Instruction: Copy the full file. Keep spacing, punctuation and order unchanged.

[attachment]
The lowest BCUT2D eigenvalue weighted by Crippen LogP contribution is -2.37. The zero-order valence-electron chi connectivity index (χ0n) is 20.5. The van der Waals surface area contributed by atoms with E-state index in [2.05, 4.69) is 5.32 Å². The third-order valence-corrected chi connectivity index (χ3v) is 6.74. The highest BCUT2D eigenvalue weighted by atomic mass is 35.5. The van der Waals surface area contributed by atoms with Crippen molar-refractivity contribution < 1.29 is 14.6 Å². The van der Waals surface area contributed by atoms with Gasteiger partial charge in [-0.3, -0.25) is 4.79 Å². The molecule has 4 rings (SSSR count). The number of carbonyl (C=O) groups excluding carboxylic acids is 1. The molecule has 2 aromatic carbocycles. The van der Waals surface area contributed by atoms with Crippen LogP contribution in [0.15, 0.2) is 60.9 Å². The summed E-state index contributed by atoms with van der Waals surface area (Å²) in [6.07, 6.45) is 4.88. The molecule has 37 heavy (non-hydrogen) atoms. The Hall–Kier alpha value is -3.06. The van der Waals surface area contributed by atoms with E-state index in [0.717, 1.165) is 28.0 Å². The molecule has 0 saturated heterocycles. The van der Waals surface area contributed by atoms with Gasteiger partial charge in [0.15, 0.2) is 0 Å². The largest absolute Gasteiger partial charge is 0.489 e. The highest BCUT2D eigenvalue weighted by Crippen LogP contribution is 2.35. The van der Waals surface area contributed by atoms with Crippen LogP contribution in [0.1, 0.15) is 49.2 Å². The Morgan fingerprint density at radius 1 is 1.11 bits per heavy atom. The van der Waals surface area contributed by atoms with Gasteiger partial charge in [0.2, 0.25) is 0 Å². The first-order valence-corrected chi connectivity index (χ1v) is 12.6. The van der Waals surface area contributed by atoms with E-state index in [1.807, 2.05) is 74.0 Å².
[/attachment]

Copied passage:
The lowest BCUT2D eigenvalue weighted by Crippen LogP contribution is -2.37. The zero-order valence-electron chi connectivity index (χ0n) is 20.5. The van der Waals surface area contributed by atoms with E-state index in [2.05, 4.69) is 5.32 Å². The third-order valence-corrected chi connectivity index (χ3v) is 6.74. The highest BCUT2D eigenvalue weighted by atomic mass is 35.5. The van der Waals surface area contributed by atoms with Crippen molar-refractivity contribution < 1.29 is 14.6 Å². The van der Waals surface area contributed by atoms with Gasteiger partial charge in [-0.3, -0.25) is 4.79 Å². The molecule has 4 rings (SSSR count). The number of carbonyl (C=O) groups excluding carboxylic acids is 1. The molecule has 2 aromatic carbocycles. The van der Waals surface area contributed by atoms with Crippen LogP contribution in [0.15, 0.2) is 60.9 Å². The summed E-state index contributed by atoms with van der Waals surface area (Å²) in [6.07, 6.45) is 4.88. The molecule has 37 heavy (non-hydrogen) atoms. The Hall–Kier alpha value is -3.06. The van der Waals surface area contributed by atoms with E-state index in [0.717, 1.165) is 28.0 Å². The molecule has 0 saturated heterocycles. The van der Waals surface area contributed by atoms with Gasteiger partial charge in [0.15, 0.2) is 0 Å². The largest absolute Gasteiger partial charge is 0.489 e. The highest BCUT2D eigenvalue weighted by Crippen LogP contribution is 2.35. The van der Waals surface area contributed by atoms with Crippen LogP contribution in [0.1, 0.15) is 49.2 Å². The Morgan fingerprint density at radius 1 is 1.11 bits per heavy atom. The van der Waals surface area contributed by atoms with Gasteiger partial charge in [0.2, 0.25) is 0 Å². The first-order valence-corrected chi connectivity index (χ1v) is 12.6. The van der Waals surface area contributed by atoms with E-state index in [1.807, 2.05) is 74.0 Å².